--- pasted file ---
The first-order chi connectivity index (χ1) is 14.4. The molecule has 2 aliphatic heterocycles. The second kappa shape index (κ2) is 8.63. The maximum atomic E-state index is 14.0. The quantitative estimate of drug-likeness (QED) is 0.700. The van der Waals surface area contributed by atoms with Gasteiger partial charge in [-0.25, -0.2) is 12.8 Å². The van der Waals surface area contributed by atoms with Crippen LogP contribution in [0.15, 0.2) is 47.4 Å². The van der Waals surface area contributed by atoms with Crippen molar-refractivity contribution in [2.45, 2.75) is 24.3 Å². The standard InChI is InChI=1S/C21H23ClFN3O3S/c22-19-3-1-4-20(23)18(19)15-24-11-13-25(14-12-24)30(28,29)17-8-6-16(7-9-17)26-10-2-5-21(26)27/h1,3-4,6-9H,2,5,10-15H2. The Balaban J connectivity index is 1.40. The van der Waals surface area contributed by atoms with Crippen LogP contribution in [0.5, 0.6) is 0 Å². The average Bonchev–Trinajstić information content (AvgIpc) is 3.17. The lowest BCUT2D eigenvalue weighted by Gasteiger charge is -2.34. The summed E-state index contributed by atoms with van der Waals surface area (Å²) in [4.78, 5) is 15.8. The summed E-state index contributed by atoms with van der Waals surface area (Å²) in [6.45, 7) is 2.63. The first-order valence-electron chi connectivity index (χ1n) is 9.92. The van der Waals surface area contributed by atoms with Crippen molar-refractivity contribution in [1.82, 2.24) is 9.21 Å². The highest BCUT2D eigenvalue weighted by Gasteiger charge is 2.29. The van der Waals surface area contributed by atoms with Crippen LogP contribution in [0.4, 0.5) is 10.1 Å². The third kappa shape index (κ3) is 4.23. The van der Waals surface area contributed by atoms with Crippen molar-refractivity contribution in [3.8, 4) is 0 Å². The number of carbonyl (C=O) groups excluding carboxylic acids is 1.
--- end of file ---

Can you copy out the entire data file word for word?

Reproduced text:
The first-order chi connectivity index (χ1) is 14.4. The molecule has 2 aliphatic heterocycles. The second kappa shape index (κ2) is 8.63. The maximum atomic E-state index is 14.0. The quantitative estimate of drug-likeness (QED) is 0.700. The van der Waals surface area contributed by atoms with Gasteiger partial charge in [-0.25, -0.2) is 12.8 Å². The van der Waals surface area contributed by atoms with Crippen LogP contribution in [0.15, 0.2) is 47.4 Å². The van der Waals surface area contributed by atoms with Crippen molar-refractivity contribution in [2.45, 2.75) is 24.3 Å². The standard InChI is InChI=1S/C21H23ClFN3O3S/c22-19-3-1-4-20(23)18(19)15-24-11-13-25(14-12-24)30(28,29)17-8-6-16(7-9-17)26-10-2-5-21(26)27/h1,3-4,6-9H,2,5,10-15H2. The Balaban J connectivity index is 1.40. The van der Waals surface area contributed by atoms with Crippen LogP contribution in [0.5, 0.6) is 0 Å². The average Bonchev–Trinajstić information content (AvgIpc) is 3.17. The lowest BCUT2D eigenvalue weighted by Gasteiger charge is -2.34. The summed E-state index contributed by atoms with van der Waals surface area (Å²) in [4.78, 5) is 15.8. The summed E-state index contributed by atoms with van der Waals surface area (Å²) in [6.45, 7) is 2.63. The first-order valence-electron chi connectivity index (χ1n) is 9.92. The van der Waals surface area contributed by atoms with Crippen molar-refractivity contribution in [1.82, 2.24) is 9.21 Å². The highest BCUT2D eigenvalue weighted by Gasteiger charge is 2.29. The van der Waals surface area contributed by atoms with Crippen LogP contribution in [0.4, 0.5) is 10.1 Å². The third kappa shape index (κ3) is 4.23. The van der Waals surface area contributed by atoms with Crippen molar-refractivity contribution in [3.8, 4) is 0 Å². The number of carbonyl (C=O) groups excluding carboxylic acids is 1.